Canon Accessories


A Description of Accessories for Canon Rangefinders 1936-1975


Canon sport finder

the Canon sport finder for action photography mounted on a 1952 Canon IVSB camera


Canon Accessories




The Canon Camera Holder


The Canon Camera Holder seems at first glance a somewhat strange accessory. Its function is illustrated below.


Canon Camera Holder


It seems from literature that a good quantity of these Canon holders were sold in the 1950s for use on tripods for telephoto photography and for long exposures and other applications not practical for hand-held exposures. Again with most Canon accessories, the Canon Camera Holder came in beautiful, and also practical packaging.


Canon Camera Holder

With the black Camera Holder, the chrome steel backet in front contains a spirit level

the spirit level could be monted below the camera holder to determine when the camera was level


Canon Camera Holder

a 1950 Canon IIB with telephoto in a Canon Camera Holder




In June 1958, Canon released the Canon VI-L and VI-T. These cameras had a new shutter, featuring also a single shutter speed dial on the camera top - no more split high speed/low speed dials. A very useful accessory for this new single shutter speed dial was the Canon-Meter - a light meter which could be slipped into the accessory shoe and linked directly to the shutter speed dial. The light meter needle would then point to the correct f-stop for the particular shutter speed selected by the photographer. The front of the light meter had a large selenium cell for the light measurement. A small switch on the far side (away from the speed dial) could be switched to high or low light sensitivity.



a Canon-Meter mounted on a 1959 Canon P which also had the single shutter speed dial


The Canon-Meter also had two accessories which were described and illustrated by Peter Kitchingman. 12 There was a translucent panel which could slide onto the meter over the selenium cell. This would change the light meter from a reflected light measurement mode to incident light measurement, where the photographer would measure the incident light falling on the scene or face, etc. being photographed.


A second valuable accessory was a booster which could be slipped over the selenium cell, similarly to the incident light panel. This would allow the meter to make light measurements in very low-light situations.


Canon meter booster

the Canon-Meter booster attachement, with the incident light panel in front of it

this image was posted by Peter Kitchingman on his excellent website 12



The Canon Mirror Box


Mirror box


Canon Universal Finder

mirror box


Self-Timer Accessory


For the first time in 1956 with the Canon VT, Canon built-in a self-timer, actuated by a lever on the camera front. For Canons before 1956, Canon offered a self-timer accessory which could be connected to the shutter release.


Canon Self-Timer





You can click on the links in the table below to consult other pages of the site.


Navigation: Click Below to Jump to Desired Subject Page
Canon Rangefinder Cameras - 1 Canon Rangefinder Cameras - 2 Canon Rangefinder Lenses
Canon S Canon IVSB2 Canon 19mm
Canon J Canon IIS2, IID2, IIF2 Canon 25mm
Canon NS Canon VT, Canon L2 Canon 28mm
Canon JS Canon L1, L3 Canon 35mm
Canon J-II Canon VT Deluxe Nikkor 50mm
Canon S-II Canon VL, VL2 Canon 50mm
Canon IIB Canon VI-L, VI-T Canon 85mm
Canon III, IIC, IV Canon P Canon 100mm
Canon IIIA, IVF, IVS Canon 7 Canon 135mm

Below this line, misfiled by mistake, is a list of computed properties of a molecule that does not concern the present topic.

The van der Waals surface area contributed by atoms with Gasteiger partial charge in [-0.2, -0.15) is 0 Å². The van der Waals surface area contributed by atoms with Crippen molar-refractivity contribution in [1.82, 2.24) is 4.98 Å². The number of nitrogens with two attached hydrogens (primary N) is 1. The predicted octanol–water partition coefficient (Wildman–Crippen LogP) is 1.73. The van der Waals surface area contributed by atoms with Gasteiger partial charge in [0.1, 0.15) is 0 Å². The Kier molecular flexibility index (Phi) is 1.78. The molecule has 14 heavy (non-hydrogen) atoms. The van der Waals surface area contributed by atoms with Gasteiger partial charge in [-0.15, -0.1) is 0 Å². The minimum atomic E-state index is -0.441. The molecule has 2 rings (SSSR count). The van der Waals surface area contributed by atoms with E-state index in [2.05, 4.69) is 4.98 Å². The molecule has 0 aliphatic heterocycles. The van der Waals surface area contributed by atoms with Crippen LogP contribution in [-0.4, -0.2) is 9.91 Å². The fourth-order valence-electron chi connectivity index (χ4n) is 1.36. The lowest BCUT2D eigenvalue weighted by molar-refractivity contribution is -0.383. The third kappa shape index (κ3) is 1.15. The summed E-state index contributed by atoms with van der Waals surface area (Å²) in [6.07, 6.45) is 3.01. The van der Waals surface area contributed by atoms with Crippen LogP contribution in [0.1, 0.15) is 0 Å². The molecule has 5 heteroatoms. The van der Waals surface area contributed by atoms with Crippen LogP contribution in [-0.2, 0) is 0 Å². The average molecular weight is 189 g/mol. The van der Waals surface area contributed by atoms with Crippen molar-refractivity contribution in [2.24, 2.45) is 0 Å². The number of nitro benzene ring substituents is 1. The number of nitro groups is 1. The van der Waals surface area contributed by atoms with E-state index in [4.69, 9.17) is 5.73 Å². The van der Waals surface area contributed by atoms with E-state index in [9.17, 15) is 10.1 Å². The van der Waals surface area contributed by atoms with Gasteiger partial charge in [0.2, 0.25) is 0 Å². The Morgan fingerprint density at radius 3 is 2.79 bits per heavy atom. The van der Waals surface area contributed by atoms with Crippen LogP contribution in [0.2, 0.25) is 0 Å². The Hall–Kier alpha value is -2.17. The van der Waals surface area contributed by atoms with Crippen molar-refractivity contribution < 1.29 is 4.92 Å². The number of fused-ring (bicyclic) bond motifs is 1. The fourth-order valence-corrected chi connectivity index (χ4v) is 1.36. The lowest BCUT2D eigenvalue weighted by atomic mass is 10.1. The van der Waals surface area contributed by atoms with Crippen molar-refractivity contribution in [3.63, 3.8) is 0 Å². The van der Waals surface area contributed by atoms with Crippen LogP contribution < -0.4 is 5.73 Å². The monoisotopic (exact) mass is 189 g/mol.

Canon IIA, IID, IID1 Canon 7s Canon 200mm-1000mm
Canon IVSB Minolta Rangefinders Minolta Lenses
Canon IIF, IIS Other Rangefinders other M39 lenses
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Any additions or corrections to these pages would be welcome simply by contacting this site as shown at the foot of this page .


1 Dechert, Peter. Canon Rangefinder Cameras 1933-1968. Hove Collectors Books. West Sussex, United Kingdom. 1985. ISBN 0-906447-30-5.
Peter Dechert's book is the most important expert source of information regarding Canon Rangefinder Cameras.
2 Kitchingman, Peter. Canon M39 Rangefinder Lenses 1939-1971. A Collector's Guide. Published by Peter Kitchingman. Perth, Australia. 2008. ISBN 978-0-646-48144-9.
Peter Kitchingman's book is the definitive study of the more than three decades of M39 format camera lenses developed for Canon Rangefinder Cameras.
3 Nostalgic Canon Camera Book. 懐かしいキヤノン EI Publishing Co. Ltd. Tokyo, Japan. June 2003.
Peter Kitchingman's book is the definitive study of the more than three decades of M39 format camera lenses developed for Canon Rangefinder Cameras.
4 "Canon Camera Museum" history website. published by Canon, Inc. accessed in 2019.
5 Rajner, Hans P. (author), John Wade (editor). Leica Copies. Classic Collections Publications. London, UK. ISBN 13: 9781874485056
Hans P. Rajner's book is an excellently detailed and carefully researched study of camera from around the world which used the Leica M39 lens mount and the same lens to film plane distance.
7 Dechert, Peter. Canon Single Lens Reflex Cameras 1959-1991. Historical Camera Publications. Yakima, Washington. 1992. ISBN 1-879561-04-2.
8 Tomlinson, Shawn M. The Film Photography Book. Lulu Pulbications. 2016. ISBN: 9781365263972
9 Sartorius., Ghester. Identifying Leica Lenses. Classic Camera 19. Tokyo, Japan. 2001. ISBN 4-257-12029-0
10 website consulted 2019.
11 O'Reagan, Douglas M. Allied Exploitation of German Science after World War II. Johns Hopkins University Press. Baltimore, Maryland. 2019. ISBN 9781421428888
12 website consulted 2008.
13 Minolta expert Andrea Aprà has posted information on minoltarangefinders group and other groups and further detailed information by email. (thanks Andrea !)
14 website consulted 2019.

If you have any comments or questions about this Canon Rangefinder site, please e-mail me (Larry Huffman) at e-mail address: